J Alzheimers Dis. 2020;76(3):895-903. doi: 10.3233/JAD-191135.
Impact of Cognitive Frailty on Activities of Daily Living, Cognitive Function, and Conversion to Dementia Among Memory Clinic Patients with Mild Cognitive Impairment.
BACKGROUND: Very few studies have investigated the impact of cognitive frailty in clinical settings, especially in memory clinic populations.
OBJECTIVE: To examine the impact of cognitive frailty on activities of daily living (ADL), cognitive function, and conversion to dementia among memory clinic patients with mild cognitive impairment (MCI).
METHODS: The subjects of this retrospective study were 248 MCI patients (mean age, 76.3±5.4 years; females, 60.9%). All subjects completed a comprehensive geriatric assessment at baseline and at least one assessment during 3-year follow-up. Frailty was defined by generating a frailty index (FI), and MCI patients with frailty (FI≥0.25) were considered to represent cognitive frailty. As primary outcomes, the Barthel Index, Mini-Mental State Examination, and incident dementia were evaluated during follow-up. At baseline, patients were assessed for apolipoprotein E (APOE) phenotype. A linear mixed model, as well as a Cox proportional hazards regression model with adjustment for confounding variables, was performed.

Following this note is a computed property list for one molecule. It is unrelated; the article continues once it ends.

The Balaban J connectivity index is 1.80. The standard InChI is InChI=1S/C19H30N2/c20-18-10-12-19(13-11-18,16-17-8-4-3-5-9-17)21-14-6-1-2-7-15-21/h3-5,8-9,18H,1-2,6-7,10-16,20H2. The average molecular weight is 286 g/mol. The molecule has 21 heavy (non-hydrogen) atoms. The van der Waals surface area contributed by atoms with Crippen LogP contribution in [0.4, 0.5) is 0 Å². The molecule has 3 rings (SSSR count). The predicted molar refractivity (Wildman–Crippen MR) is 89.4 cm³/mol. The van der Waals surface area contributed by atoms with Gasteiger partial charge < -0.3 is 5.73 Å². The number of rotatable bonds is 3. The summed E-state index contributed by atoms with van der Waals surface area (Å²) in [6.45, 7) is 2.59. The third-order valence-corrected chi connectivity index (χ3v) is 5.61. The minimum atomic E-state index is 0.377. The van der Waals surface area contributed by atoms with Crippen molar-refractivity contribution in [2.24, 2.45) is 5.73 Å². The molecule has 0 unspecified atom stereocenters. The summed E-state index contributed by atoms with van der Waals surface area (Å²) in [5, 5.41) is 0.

RESULTS: Of these patients, 75 (30.2%) were classified as cognitive frail. APOEɛ4 carriers accounted for 26.7% of those with cognitive frailty and 44.5% of those without (p = 0.008). Cognitive frail patients showed a faster ADL decline (estimate, -1.04; standard error, 0.38; p = 0.007) than patients without cognitive frailty. Cognitive frailty was not associated with cognitive decline and incident dementia.
CONCLUSION: Our findings demonstrated cognitive frailty increases the risk of dependence but not cognitive outcomes. Cognitive frailty may have heterogeneous conditions, including APOEɛ4-related pathologies, which may affect the cognitive trajectories of patients with MCI.